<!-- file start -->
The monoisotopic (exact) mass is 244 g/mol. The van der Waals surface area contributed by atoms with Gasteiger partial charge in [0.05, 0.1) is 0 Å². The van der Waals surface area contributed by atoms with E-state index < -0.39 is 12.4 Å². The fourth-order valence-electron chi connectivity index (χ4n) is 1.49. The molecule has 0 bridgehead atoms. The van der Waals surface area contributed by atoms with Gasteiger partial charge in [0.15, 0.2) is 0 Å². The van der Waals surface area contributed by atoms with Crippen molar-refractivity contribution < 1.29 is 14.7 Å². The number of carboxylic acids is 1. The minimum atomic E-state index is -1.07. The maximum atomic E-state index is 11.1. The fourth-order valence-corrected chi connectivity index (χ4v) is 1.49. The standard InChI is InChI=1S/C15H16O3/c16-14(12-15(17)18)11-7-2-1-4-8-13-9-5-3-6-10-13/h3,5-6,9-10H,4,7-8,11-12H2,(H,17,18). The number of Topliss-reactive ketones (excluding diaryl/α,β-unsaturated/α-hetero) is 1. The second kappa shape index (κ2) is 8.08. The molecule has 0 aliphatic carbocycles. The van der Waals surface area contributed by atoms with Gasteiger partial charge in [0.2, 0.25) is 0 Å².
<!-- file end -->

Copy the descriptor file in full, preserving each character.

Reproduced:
The monoisotopic (exact) mass is 244 g/mol. The van der Waals surface area contributed by atoms with Gasteiger partial charge in [0.05, 0.1) is 0 Å². The van der Waals surface area contributed by atoms with E-state index < -0.39 is 12.4 Å². The fourth-order valence-electron chi connectivity index (χ4n) is 1.49. The molecule has 0 bridgehead atoms. The van der Waals surface area contributed by atoms with Gasteiger partial charge in [0.15, 0.2) is 0 Å². The van der Waals surface area contributed by atoms with Crippen molar-refractivity contribution < 1.29 is 14.7 Å². The number of carboxylic acids is 1. The minimum atomic E-state index is -1.07. The maximum atomic E-state index is 11.1. The fourth-order valence-corrected chi connectivity index (χ4v) is 1.49. The standard InChI is InChI=1S/C15H16O3/c16-14(12-15(17)18)11-7-2-1-4-8-13-9-5-3-6-10-13/h3,5-6,9-10H,4,7-8,11-12H2,(H,17,18). The number of Topliss-reactive ketones (excluding diaryl/α,β-unsaturated/α-hetero) is 1. The second kappa shape index (κ2) is 8.08. The molecule has 0 aliphatic carbocycles. The van der Waals surface area contributed by atoms with Gasteiger partial charge in [0.2, 0.25) is 0 Å².